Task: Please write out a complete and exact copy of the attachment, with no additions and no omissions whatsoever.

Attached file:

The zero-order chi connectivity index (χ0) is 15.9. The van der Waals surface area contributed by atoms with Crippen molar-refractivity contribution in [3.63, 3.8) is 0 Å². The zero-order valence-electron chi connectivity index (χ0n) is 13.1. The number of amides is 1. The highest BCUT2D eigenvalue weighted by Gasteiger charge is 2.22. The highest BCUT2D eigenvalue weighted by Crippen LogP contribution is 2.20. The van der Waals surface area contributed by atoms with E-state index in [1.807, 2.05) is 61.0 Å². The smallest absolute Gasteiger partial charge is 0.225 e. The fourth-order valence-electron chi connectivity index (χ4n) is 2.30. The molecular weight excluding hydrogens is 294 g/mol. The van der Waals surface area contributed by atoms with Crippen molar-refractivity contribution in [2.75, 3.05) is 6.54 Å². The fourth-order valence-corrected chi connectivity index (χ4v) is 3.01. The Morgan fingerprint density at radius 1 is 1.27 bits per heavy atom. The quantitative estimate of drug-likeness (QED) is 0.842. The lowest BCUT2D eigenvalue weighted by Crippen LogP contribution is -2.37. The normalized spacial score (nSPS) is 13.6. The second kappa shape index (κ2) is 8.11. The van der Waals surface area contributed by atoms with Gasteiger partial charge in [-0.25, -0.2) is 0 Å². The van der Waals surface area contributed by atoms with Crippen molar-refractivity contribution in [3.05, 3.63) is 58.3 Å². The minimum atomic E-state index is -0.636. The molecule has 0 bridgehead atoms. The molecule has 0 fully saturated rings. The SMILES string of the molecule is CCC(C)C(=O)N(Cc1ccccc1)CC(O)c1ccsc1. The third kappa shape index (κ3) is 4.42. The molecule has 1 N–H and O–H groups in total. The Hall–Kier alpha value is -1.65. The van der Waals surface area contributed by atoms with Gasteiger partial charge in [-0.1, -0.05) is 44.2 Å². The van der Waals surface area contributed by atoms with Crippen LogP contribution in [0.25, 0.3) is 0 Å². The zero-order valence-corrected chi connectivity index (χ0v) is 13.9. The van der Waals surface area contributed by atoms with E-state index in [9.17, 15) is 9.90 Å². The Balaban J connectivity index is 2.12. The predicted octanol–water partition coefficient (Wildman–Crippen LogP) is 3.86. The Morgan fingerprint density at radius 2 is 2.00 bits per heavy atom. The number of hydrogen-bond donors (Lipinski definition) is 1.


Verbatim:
The zero-order chi connectivity index (χ0) is 15.9. The van der Waals surface area contributed by atoms with Crippen molar-refractivity contribution in [3.63, 3.8) is 0 Å². The zero-order valence-electron chi connectivity index (χ0n) is 13.1. The number of amides is 1. The highest BCUT2D eigenvalue weighted by Gasteiger charge is 2.22. The highest BCUT2D eigenvalue weighted by Crippen LogP contribution is 2.20. The van der Waals surface area contributed by atoms with E-state index in [1.807, 2.05) is 61.0 Å². The smallest absolute Gasteiger partial charge is 0.225 e. The fourth-order valence-electron chi connectivity index (χ4n) is 2.30. The molecular weight excluding hydrogens is 294 g/mol. The van der Waals surface area contributed by atoms with Crippen molar-refractivity contribution in [2.75, 3.05) is 6.54 Å². The fourth-order valence-corrected chi connectivity index (χ4v) is 3.01. The Morgan fingerprint density at radius 1 is 1.27 bits per heavy atom. The quantitative estimate of drug-likeness (QED) is 0.842. The lowest BCUT2D eigenvalue weighted by Crippen LogP contribution is -2.37. The normalized spacial score (nSPS) is 13.6. The second kappa shape index (κ2) is 8.11. The van der Waals surface area contributed by atoms with Gasteiger partial charge in [-0.25, -0.2) is 0 Å². The van der Waals surface area contributed by atoms with Crippen molar-refractivity contribution in [3.05, 3.63) is 58.3 Å². The minimum atomic E-state index is -0.636. The molecule has 0 bridgehead atoms. The molecule has 0 fully saturated rings. The SMILES string of the molecule is CCC(C)C(=O)N(Cc1ccccc1)CC(O)c1ccsc1. The third kappa shape index (κ3) is 4.42. The molecule has 1 N–H and O–H groups in total. The Hall–Kier alpha value is -1.65. The van der Waals surface area contributed by atoms with Gasteiger partial charge in [-0.1, -0.05) is 44.2 Å². The van der Waals surface area contributed by atoms with Crippen LogP contribution in [0.25, 0.3) is 0 Å². The zero-order valence-corrected chi connectivity index (χ0v) is 13.9. The van der Waals surface area contributed by atoms with E-state index in [9.17, 15) is 9.90 Å². The Balaban J connectivity index is 2.12. The predicted octanol–water partition coefficient (Wildman–Crippen LogP) is 3.86. The Morgan fingerprint density at radius 2 is 2.00 bits per heavy atom. The number of hydrogen-bond donors (Lipinski definition) is 1.